520 research outputs found

    Hierarchical Structure Formation and Chemical Evolution of Damped Ly alpha Systems

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    We present a model for chemical evolution of damped Ly alpha systems considering production of metals by SNe II and infall associated with hierarchical structure formation. The growth of metallicity in these systems is a reflection of the competition between astration and infall. The apparent late turn-on of these systems is due to the late cut-off of infall. The wide range in [Fe/H] at a given redshift is explained by the range of the times for onset of star formation and the range of the times for infall cessation in different systems. The observed lower bound of [Fe/H] = -3 follows from the very rapid initial rise of [Fe/H] subsequent to onset of star formation. To reach [Fe/H] = -3 from a metal-free initial state requires only about 30 Myr so that the probability of observing lower [Fe/H] values is very small.Comment: 4 pages, 2 figures, to appear in ApJ

    Nucleosynthesis in asymptotic giant branch stars: Relevance for galactic enrichment and solar system formation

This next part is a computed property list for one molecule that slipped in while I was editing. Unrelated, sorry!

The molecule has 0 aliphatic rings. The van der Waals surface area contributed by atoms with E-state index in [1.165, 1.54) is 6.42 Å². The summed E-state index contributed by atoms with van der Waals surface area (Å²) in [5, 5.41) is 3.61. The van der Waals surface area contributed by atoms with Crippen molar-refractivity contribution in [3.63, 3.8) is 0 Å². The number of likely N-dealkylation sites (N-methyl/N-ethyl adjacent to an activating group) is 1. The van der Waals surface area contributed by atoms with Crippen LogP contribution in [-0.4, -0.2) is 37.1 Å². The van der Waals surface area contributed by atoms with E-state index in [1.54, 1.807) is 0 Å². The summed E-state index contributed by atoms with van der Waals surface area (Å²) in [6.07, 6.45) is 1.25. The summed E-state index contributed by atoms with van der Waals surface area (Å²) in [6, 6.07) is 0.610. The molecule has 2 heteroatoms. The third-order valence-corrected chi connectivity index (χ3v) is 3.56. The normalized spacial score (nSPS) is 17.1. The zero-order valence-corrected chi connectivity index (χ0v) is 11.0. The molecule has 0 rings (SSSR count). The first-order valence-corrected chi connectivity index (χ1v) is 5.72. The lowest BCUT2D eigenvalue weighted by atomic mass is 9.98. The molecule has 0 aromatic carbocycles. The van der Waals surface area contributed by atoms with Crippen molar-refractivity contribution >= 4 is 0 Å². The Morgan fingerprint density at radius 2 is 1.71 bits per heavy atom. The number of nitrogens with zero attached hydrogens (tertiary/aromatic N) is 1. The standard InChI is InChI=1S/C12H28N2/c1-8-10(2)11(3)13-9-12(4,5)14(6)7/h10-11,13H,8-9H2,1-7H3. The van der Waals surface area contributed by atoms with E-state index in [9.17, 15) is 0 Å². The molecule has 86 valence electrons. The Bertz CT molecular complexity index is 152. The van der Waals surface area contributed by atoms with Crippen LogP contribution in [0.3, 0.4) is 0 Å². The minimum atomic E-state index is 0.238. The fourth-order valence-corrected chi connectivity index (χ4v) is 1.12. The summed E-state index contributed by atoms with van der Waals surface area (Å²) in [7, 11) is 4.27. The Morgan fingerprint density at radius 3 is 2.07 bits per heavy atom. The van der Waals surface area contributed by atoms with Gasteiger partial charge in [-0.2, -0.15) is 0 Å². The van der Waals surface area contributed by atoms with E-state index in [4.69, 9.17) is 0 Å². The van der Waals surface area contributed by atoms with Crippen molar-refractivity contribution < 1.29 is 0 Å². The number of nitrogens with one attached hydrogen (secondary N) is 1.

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    We present a review of nucleosynthesis in AGB stars outlining the development of theoretical models and their relationship to observations. We focus on the new high resolution codes with improved opacities, which recently succeeded in accounting for the third dredge-up. This opens the possibility of understanding low luminosity C stars (enriched in s-elements) as the normal outcome of AGB evolution, characterized by production of 12C and neutron-rich nuclei in the He intershell and by mass loss from strong stellar winds. Neutron captures in AGB stars are driven by two reactions: 13C(α,n)16O, which provides the bulk of the neutron flux at low neutron densities (Nn ≤ 107 n/cm3), and 22Ne(α,n)25Mg, which is mildly activated at higher temperatures and mainly affects the production of s-nuclei depending on reaction branchings. The first reaction is now known to occur in the radiative interpulse phase, immediately below the region previously homogenized by third dredge-up. The second reaction occurs during the convective thermal pulses. The resulting nucleosynthesis phenomena are rather complex and rule out any analytical approximation (exponential distribution of neutron fluences). Nucleosynthesis in AGB stars, modeled at different metallicities, account for several observational constraints, coming from a wide spectrum of sources: evolved red giants rich in s-elements, unevolved stars at different metallicities, presolar grains recovered from meteorites, and the abundances of s-process isotopes in the solar system. In particular, a good reproduction of the solar system main component is obtained as a result of Galactic chemical evolution that mixes the outputs of AGB stars of different stellar generations, born with different metallicities and producing different patterns of s-process nuclei. The main solar s-process pattern is thus not considered to be the result of a standard archetypal s-process occurring in all stars. Concerning the 13C neutron source, its synthesis requires penetration of small amounts of protons below the convective envelope, where they are captured by the abundant 12C forming a 13C-rich pocket. This penetration cannot be modeled in current evolutionary codes, but is treated as a free parameter. Future hydrodynamical studies of time dependent mixing will be required to attack this problem. Evidence of other insufficiencies in the current mixing algorithms is common throughout the evolution of low and intermediate mass stars, as is shown by the inadequacy of stellar models in reproducing the observations of CNO isotopes in red giants and in circumstellar dust grains. These observations require some circulation of matter between the bottom of convective envelopes and regions close to the H-burning shell (cool bottom processing). AGB stars are also discussed in the light of their possible contribution to the inventory of short-lived radioactivities that were found to be alive in the early solar system. We show that the pollution of the protosolar nebula by a close-by AGB star may account for concordant abundances of 26Al, 41Ca, 60Fe, and 107Pd. The AGB star must have undergone a very small neutron exposure, and be of small initial mass (M <= 1.5 [sols]). There is a shortage of 26Al in such models, that however remains within the large uncertainties of crucial reaction rates. The net 26Al production problem requires further investigation